I am so excited about the new A-Z of Goldwork with Silk Embroidery recently published by Country Bumpkin! So excited, in fact, that just thinking about it gives me goose bumps! I want to tell you all about it, and tell you what I especially like about it!
This past summer, Country Bumpkin released a new book in the A-Z needlework series: A-Z of Goldwork with Silk Embroidery. I have lots of goldwork books – lots and lots, actually – but this one catapulted itself to the top of the list with the first read-through. When I first saw it, I was infatuated with it – but after reading it thoroughly twice, I think it’s True Love!
First of all, like the other books in the A-Z series, this book is full of photos – over 650 step-by-step photos on different goldwork techniques and silk embroidery techniques. The bulk of the book is goldwork, and the instructions are written and photographed in a way that makes what is a more complicated embroidery technique accessible to practically any level of embroiderer.
What I especially like in the book:
1. The section on starting and finishing: there’s a thorough going-over of different techniques for applique. The book details how to work the embroidery (for example, on a linen ground) then cut it out and apply it to ground fabric. This is really helpful, especially if you’re interested in historical needlework or ecclesiastical embroidery. The photo instructions clarify different ways of achieving a professional finished edge…. very, very nice! I love this section.
2. The book covers thoroughly different methods of padding – another area of great use to the historical or ecclesiastical embroiderer. Padding over card, felt, and other material (such as string) is covered thoroughly.
3. Step-by-step pictures of S-ing with purls over pailettes… and S-ing in general.
4. Clear photos (and options) for couching twists.
5. And wow – a pretty thorough section on Or Nue, with side boxes of excellent tips for mastering this exquisite technique.
6. A thorough section on goldwork filling techniques.
7. A thorough section on different ways of working with purl – including all types of fillings and different stitches that can be worked with purl.
The book is full of information besides the above points, but those are the topics in the book that I like best.
There’s a section at the front of the book that covers the different types of metal threads, as well as the tools necessary for goldwork. I’ve found this information in other books, too, but hey – it’s nice to have all the needful information in one book!
Scattered throughout the book (in true Country Bumpkin fashion) are stunning examples of goldwork – photos that will make your mouth water!
In the back of the book, there’s a nice design gallery, with instructions for the various projects featured there, from a beautiful golden butterfly, to a strawberry pincushion, to the gorgeous flower border that’s featured on the cover of the book. There are several other designs and projects featured here, and they all have patterns, supply lists, and instructions. It’s a great section for finding a good goldwork project if you’re just delving into goldwork, or for getting the inspirational juices flowing, if you want to design you own project.
There’s also a nice index in the back of the book, which is always helpful.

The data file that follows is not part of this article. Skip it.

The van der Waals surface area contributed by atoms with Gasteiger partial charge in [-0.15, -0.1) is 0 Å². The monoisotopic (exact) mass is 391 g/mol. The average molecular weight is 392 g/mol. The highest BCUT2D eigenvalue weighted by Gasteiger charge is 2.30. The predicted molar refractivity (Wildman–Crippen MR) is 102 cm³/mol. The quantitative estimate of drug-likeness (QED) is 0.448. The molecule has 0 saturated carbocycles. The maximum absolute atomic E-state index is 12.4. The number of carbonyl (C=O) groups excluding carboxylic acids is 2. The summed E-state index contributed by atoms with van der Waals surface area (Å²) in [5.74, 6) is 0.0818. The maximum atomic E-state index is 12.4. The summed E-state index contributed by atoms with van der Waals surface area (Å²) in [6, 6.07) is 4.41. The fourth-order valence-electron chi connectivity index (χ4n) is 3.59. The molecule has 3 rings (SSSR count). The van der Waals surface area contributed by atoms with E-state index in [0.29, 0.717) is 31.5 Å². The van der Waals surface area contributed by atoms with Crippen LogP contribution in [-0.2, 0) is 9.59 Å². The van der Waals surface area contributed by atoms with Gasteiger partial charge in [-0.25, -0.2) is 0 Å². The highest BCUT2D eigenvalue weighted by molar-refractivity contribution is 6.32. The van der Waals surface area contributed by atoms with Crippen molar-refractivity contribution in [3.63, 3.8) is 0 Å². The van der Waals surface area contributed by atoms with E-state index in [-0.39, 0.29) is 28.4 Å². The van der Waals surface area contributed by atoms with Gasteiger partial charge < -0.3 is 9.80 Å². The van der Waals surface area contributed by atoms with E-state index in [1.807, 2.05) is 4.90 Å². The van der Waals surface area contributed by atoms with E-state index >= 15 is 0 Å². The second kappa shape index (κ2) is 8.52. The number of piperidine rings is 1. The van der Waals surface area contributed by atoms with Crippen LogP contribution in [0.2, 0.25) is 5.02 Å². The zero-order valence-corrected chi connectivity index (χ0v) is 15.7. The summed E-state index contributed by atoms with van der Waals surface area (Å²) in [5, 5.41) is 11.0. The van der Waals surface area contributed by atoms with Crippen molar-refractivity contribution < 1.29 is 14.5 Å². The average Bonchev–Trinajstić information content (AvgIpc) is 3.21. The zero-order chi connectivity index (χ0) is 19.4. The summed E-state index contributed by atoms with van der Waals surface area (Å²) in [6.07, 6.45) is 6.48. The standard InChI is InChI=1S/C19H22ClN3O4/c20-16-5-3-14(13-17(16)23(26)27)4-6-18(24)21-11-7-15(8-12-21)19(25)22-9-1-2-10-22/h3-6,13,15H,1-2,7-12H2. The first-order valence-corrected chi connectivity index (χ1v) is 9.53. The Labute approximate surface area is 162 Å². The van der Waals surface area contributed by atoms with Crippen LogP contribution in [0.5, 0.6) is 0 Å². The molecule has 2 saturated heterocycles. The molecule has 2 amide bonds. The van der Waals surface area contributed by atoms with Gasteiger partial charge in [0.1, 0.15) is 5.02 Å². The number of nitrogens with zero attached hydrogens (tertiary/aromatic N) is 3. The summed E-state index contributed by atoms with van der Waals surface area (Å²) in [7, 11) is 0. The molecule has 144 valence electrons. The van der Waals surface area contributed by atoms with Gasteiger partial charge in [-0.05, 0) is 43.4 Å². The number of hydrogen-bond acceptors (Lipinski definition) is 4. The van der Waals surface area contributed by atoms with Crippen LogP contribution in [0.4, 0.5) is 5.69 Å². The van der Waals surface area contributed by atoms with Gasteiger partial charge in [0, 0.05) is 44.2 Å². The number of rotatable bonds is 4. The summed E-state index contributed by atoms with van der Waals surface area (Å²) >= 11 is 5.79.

The section on silk embroidery covers the basics of silk work as it would be combined with goldwork – so you get individual stitches (reminiscent of stitch instructions found in other Country Bumpkin publications), and you also get techniques, such as silk shading. This is just a small section of the book, though, so don’t expect in-depth information on techniques like thread painting. You’d find better information on that subject, for example, in the A-Z of Thread Painting, or in Clare Hanham’s Beginner’s Guide to Silk Shading. Still, the section in this book is useful, and it fits, because it addresses the typical types of silk embroidery often found with goldwork.
A little glitch in the book: on pages 10 and 11 there’s a little editing problem. The instructions for making a velvet board (for cutting your metal threads) are repeated under the heading “how to prepare a sling” (for plunging threads). So the sling instructions aren’t there, but Country Bumpkin has posted the instructions for making a sling for plunging threads on their website, if you’re looking for them.
Final analysis: Golly. I love this book. It’s at the top of my Favorites List! If you’re considering venturing into goldwork for the first time, this is the book to have. If you’ve ventured into goldwork, but want to expand your knowledge of the art, this is the book to have. If you’re an expert at goldwork… ok, fine, maybe you don’t need it! But… it’s a pretty darned good book for reference, I think.
Where can you find it?
You can find it through Country Bumpkin, but if you’re in the States, the shipping is a bit pricey. Look for it in States through Wooly Thread. I’m sure there are other local needlework shops that will carry it, too, so ask your needlework shop if they have it or can order it for you.
I think this book is a good investment, if you have even the slightest interest in this type of embroidery. If I could combine all the enthusiasm that I’ve ever felt for individual books all together into One Big Gush of Enthusiasm, this would be the book I’d do it for!
If you don’t have it yet, get it – or put it on your Christmas list!